Psychiatrists have a long history of failing to come to terms with the reality of child sexual abuse. In 1895, Freud published a paper suggesting that much adult neurosis had its roots in childhood sexual trauma. The next year he radically revised this view, arguing that the histories he was receiving were fantasies. In doing so, many of us would argue that he put back the cause of the sexually abused by almost a century.
In my own very ordinary general practice using no special techniques, hypnosis or leading questions, many adult patients have told me harrowing stories about their own childhood sexual abuse.
They are usually disclosing this for the first time many years after the event with no intention of punishing the abuser - who is often dead anyway - but are wishing to begin to come to terms with the misery, shame and pain they have lived with all their lives.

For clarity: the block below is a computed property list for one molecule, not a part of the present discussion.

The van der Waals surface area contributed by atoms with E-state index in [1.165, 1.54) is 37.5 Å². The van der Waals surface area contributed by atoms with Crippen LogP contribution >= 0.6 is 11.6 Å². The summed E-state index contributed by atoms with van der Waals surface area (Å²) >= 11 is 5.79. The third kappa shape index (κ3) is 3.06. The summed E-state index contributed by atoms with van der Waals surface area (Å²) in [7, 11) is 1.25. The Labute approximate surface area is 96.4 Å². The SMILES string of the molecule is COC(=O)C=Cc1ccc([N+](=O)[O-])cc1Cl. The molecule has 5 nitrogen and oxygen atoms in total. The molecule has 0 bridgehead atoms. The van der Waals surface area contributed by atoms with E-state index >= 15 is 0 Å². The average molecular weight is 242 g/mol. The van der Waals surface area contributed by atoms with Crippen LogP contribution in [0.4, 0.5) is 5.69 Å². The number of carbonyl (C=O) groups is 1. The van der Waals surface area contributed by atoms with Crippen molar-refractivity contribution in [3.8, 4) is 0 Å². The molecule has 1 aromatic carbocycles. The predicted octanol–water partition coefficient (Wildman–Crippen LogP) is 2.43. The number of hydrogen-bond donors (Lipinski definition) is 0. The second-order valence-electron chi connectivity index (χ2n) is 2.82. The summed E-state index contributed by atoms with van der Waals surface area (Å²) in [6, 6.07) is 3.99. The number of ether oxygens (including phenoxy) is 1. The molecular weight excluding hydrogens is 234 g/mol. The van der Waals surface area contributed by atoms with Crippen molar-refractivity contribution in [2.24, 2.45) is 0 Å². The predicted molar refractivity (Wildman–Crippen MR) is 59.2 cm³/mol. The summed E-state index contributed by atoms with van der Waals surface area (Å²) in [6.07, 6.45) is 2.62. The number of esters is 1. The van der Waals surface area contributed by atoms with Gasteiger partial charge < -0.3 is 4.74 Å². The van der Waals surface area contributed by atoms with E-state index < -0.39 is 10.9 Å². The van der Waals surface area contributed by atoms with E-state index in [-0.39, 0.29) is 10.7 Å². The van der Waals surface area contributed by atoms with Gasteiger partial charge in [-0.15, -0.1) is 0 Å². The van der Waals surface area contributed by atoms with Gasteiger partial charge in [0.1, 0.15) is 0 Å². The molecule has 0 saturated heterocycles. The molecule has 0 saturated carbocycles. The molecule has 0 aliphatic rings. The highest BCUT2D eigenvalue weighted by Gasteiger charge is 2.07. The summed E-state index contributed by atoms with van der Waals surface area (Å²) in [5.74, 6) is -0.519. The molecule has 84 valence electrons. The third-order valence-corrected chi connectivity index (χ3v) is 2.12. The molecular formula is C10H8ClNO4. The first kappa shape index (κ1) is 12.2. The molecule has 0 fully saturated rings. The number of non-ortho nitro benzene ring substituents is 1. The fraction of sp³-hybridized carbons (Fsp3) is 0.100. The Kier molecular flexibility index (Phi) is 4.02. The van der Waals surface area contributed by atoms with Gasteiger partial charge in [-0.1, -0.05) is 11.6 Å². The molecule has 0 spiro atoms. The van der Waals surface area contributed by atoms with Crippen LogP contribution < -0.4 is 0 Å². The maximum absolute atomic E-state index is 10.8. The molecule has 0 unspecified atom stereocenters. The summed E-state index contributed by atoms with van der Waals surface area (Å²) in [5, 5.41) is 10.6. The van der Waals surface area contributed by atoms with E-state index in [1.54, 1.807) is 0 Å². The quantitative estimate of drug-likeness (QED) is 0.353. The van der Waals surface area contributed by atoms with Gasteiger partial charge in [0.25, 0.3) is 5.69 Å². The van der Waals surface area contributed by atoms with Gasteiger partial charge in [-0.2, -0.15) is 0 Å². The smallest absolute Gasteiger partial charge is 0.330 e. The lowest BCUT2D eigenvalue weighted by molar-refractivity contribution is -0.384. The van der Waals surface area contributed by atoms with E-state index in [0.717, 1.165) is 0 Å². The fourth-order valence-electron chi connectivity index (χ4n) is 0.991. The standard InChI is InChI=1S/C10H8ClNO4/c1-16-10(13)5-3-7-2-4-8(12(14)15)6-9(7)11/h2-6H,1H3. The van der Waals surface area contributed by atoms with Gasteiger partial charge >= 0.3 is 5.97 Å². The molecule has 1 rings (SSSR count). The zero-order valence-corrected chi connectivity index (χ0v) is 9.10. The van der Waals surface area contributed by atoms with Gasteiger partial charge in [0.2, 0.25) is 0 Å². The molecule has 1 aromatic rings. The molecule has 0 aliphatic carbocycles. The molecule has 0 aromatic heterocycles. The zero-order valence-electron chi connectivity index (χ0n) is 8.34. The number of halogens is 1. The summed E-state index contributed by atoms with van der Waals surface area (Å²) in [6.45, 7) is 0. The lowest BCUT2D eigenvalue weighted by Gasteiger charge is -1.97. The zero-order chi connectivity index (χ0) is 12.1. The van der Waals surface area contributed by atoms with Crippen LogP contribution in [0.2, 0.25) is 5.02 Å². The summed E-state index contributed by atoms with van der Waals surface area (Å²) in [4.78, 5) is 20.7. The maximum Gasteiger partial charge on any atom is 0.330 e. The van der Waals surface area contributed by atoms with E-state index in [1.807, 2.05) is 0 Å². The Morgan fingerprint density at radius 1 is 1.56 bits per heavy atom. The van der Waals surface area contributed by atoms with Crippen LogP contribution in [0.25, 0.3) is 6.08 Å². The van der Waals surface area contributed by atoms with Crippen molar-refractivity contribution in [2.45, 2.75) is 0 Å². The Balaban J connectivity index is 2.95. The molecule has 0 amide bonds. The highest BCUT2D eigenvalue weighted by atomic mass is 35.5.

They do not expect to be believed, sensing that society reacts with horror to the notion that apparently normal parents or relatives could ever assault their children in such a devastating way.
Some studies have shown that as many as 50 per cent of psychiatric in- patients have a history of childhood sexual abuse, but many psychiatrists refute this and when such a history is offered they either ignore it or, worse still, deny its reality.
As doctors we must let those who have been sexually abused know that we believe their experiences are rooted in reality and do not simply exist in cyberspace.
Dr KEVIN ILSLEY